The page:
After seeing all the discussion on our previous thread P90X: What Can a Woman Expect?, I thought it would be useful to pull some of the tips out into a separate thread.
The number one complaint seems to be that women aren’t losing significant amounts of weight on P90X.
Let’s be clear: P90X is not a weightloss program.
It is marketed as “Extreme Home Fitness,” not “Extreme Home Weightloss.” The people in the ads are going from “a little loose in the cage” to supremely ripped, not from “overweight” to “ripped” so step one is:
BE HONEST WITH YOURSELF: Are you already in pretty good shape? Have you been working out a few times per week for a while? If you already have the program, were you able to pass the fitness test? Are you in this to put the final finishing tweaks on your physique and get fitter than you’ve ever been? Do you have fewer than 20 lbs to lose/convert/tighten up? Yes? Great! Skip below to my tips for maximizing burning through that weight while on the P90X program.
However, if you have MORE than 20 pounds of fat to lose, I suggest you work on getting the fat off BEFORE fine-tuning your physique with P90X. Beachbody makes some great programs that ARE intended for significant weightloss, including Slim in 6 and even P90X’s precursor, Power 90. Here’s the thing to remember: Your body has two “modes”- Build Mode (anabolic) and Burn Mode (catabolic). P90X workouts and the eating program are geared towards putting you in Build mode. If you have a few pounds of flab to burn, sure, you’ll hit a tipping point where you can burn through that as your metabolism gets revved by the additional muscle, but it is not going to be enough to burn through more than a little fat. Men have an easier time burning and building simultaneously, probably because they have enough testosterone to build enough muscle to make a significant impact on their metabolism.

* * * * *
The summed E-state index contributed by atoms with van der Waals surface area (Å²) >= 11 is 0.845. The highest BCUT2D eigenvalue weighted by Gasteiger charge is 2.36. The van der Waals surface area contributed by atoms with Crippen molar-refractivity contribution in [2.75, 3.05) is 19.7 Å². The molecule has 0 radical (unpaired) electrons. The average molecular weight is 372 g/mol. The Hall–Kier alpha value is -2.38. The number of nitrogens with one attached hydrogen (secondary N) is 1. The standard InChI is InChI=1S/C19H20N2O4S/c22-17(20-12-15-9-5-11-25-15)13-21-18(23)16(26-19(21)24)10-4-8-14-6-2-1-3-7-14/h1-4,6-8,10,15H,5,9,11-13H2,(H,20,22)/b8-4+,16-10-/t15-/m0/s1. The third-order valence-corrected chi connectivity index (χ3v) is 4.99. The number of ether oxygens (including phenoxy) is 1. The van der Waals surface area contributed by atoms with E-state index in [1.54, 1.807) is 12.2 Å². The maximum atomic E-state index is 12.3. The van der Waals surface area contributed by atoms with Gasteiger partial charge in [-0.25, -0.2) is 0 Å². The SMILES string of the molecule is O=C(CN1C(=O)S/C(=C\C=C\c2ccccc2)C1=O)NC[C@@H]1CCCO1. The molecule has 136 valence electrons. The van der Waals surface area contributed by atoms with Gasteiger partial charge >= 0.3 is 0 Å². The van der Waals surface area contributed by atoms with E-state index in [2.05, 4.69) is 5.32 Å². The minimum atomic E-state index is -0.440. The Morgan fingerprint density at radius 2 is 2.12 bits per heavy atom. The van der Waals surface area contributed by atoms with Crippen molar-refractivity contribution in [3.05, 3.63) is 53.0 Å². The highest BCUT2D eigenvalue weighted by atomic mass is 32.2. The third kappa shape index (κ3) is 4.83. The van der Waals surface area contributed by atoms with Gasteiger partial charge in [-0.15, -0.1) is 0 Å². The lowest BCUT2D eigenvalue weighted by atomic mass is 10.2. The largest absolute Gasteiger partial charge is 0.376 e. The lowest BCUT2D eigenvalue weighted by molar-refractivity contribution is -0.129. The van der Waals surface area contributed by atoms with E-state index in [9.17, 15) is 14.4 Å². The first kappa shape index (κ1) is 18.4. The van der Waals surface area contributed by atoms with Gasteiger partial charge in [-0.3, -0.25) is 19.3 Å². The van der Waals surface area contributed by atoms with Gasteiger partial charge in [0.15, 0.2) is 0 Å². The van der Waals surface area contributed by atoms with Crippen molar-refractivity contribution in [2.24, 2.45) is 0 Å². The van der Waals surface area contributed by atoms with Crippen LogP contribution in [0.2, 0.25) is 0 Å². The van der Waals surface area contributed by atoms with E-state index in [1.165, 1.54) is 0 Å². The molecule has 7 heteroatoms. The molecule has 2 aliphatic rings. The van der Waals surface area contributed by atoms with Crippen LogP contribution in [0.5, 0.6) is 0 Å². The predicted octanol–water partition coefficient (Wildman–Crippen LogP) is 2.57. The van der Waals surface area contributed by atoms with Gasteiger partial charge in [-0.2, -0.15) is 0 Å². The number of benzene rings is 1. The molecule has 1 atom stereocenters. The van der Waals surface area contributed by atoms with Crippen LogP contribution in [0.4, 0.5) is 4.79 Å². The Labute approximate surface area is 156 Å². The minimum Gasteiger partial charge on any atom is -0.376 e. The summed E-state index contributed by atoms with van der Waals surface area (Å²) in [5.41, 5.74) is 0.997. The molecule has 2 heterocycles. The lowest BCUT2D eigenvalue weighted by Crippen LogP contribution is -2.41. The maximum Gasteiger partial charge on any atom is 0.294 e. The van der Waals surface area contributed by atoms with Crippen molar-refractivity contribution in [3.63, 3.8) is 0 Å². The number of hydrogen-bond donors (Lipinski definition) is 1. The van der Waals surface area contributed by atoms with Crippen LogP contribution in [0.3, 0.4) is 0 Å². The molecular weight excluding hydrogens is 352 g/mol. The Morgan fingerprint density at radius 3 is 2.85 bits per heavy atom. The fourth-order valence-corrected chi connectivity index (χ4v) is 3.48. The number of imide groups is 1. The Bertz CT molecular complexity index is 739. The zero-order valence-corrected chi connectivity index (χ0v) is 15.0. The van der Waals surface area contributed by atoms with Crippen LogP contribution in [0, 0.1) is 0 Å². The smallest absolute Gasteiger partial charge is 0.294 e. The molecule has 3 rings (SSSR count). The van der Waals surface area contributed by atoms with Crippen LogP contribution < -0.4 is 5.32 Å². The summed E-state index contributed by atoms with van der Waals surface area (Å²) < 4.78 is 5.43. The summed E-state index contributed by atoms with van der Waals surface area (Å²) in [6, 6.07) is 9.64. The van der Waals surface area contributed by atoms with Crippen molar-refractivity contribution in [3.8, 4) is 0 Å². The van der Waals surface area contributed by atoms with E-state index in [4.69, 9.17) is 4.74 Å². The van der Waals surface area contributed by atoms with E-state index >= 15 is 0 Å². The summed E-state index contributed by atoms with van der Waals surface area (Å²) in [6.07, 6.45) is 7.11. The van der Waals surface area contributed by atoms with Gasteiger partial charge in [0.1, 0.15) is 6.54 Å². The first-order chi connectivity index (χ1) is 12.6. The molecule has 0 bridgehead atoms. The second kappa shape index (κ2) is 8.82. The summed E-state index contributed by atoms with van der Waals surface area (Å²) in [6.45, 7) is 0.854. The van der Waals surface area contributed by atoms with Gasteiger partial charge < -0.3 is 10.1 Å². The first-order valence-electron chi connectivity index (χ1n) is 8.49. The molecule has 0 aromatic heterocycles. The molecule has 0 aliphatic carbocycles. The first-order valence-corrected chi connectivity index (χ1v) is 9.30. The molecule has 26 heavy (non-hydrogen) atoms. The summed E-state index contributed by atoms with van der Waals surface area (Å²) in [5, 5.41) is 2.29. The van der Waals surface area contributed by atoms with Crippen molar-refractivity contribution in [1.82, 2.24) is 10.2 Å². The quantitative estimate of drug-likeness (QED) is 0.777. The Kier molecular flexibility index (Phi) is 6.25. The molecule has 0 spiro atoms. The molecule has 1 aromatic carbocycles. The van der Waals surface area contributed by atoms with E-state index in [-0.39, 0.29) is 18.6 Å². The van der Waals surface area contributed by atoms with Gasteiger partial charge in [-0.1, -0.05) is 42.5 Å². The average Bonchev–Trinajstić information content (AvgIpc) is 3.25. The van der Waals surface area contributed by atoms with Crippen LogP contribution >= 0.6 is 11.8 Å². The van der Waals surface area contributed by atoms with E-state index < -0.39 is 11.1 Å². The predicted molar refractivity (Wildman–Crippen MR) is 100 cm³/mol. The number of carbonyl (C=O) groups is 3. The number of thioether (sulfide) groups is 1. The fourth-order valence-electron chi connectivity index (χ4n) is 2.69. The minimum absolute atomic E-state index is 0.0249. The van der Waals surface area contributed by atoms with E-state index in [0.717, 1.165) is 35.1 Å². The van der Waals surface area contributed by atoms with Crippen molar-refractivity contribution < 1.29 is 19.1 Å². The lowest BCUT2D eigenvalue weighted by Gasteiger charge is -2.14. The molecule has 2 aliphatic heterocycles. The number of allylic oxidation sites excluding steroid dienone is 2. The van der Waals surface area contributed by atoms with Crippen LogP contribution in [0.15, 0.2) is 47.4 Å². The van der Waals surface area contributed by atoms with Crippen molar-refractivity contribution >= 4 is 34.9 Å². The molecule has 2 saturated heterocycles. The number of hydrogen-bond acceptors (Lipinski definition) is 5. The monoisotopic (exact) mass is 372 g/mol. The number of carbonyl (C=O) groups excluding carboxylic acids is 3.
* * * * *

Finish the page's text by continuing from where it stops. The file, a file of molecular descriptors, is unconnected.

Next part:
Look at it this way, as well: Why kick your ass for 90 days building muscle when nobody will see it until you get the layer of fat off?
Let me take a step back here and tell you my story: I started my P90X journey in January/February of last year at 145 pounds. I was quite active, going to the gym several times a week for most of my adult life. I already ate really well- lots of healthy foods- so Rob and I decided to start the program and see how far we could get on workouts alone. Two months later, he was definitely starting to show some definition and was stoked on his results. Me? I was still 145 and lumpier than ever because whatever fat I had was just getting smooshed by new muscle.
After another month, I hit a point where I knew that I needed to get the fat off before I should even concern myself with muscle, so I started swapping out some P90X workouts with running and cut back to 1300 calories a day. I was able to lose 5 pounds on my own, but then simultaneously fell in love with running and decided that “more workouts will help me lose MORE weight!” so I started training for a marathon, my weightloss stalled, and I developed a stress injury from too much running and not getting proper nutrition. At that point, I went to a nutritionist who explained to me the concept of Build Mode and Burn Mode, and that I can’t BOTH be training for a marathon, pushing my body for improvements AND be denying it calories to try and burn fat.